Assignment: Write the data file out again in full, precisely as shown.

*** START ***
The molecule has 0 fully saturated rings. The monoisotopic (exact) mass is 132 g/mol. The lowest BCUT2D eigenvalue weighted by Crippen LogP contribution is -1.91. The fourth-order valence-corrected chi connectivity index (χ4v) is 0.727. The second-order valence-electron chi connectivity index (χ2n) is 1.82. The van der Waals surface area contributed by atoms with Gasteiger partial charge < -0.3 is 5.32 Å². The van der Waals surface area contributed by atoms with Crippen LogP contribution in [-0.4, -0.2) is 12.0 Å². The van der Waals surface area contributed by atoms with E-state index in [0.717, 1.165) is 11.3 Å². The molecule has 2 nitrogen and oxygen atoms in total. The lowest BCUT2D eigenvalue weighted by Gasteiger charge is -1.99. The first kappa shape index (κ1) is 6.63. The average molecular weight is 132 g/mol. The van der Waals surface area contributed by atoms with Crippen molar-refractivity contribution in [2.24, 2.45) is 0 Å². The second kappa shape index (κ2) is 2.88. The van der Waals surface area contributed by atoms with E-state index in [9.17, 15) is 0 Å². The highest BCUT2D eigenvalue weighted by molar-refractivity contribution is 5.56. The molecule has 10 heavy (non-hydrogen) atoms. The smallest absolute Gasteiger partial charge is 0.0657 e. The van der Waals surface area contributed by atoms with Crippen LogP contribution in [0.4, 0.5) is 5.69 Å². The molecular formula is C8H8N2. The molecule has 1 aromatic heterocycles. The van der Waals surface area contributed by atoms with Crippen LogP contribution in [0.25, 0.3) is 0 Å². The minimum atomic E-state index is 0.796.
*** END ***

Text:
The molecule has 0 fully saturated rings. The monoisotopic (exact) mass is 132 g/mol. The lowest BCUT2D eigenvalue weighted by Crippen LogP contribution is -1.91. The fourth-order valence-corrected chi connectivity index (χ4v) is 0.727. The second-order valence-electron chi connectivity index (χ2n) is 1.82. The van der Waals surface area contributed by atoms with Gasteiger partial charge < -0.3 is 5.32 Å². The van der Waals surface area contributed by atoms with Crippen LogP contribution in [-0.4, -0.2) is 12.0 Å². The van der Waals surface area contributed by atoms with E-state index in [0.717, 1.165) is 11.3 Å². The molecule has 2 nitrogen and oxygen atoms in total. The lowest BCUT2D eigenvalue weighted by Gasteiger charge is -1.99. The first kappa shape index (κ1) is 6.63. The average molecular weight is 132 g/mol. The van der Waals surface area contributed by atoms with Crippen molar-refractivity contribution in [2.24, 2.45) is 0 Å². The second kappa shape index (κ2) is 2.88. The van der Waals surface area contributed by atoms with E-state index in [9.17, 15) is 0 Å². The highest BCUT2D eigenvalue weighted by molar-refractivity contribution is 5.56. The molecule has 10 heavy (non-hydrogen) atoms. The smallest absolute Gasteiger partial charge is 0.0657 e. The van der Waals surface area contributed by atoms with Crippen LogP contribution in [0.4, 0.5) is 5.69 Å². The molecular formula is C8H8N2. The molecule has 1 aromatic heterocycles. The van der Waals surface area contributed by atoms with Crippen LogP contribution in [0.25, 0.3) is 0 Å². The minimum atomic E-state index is 0.796.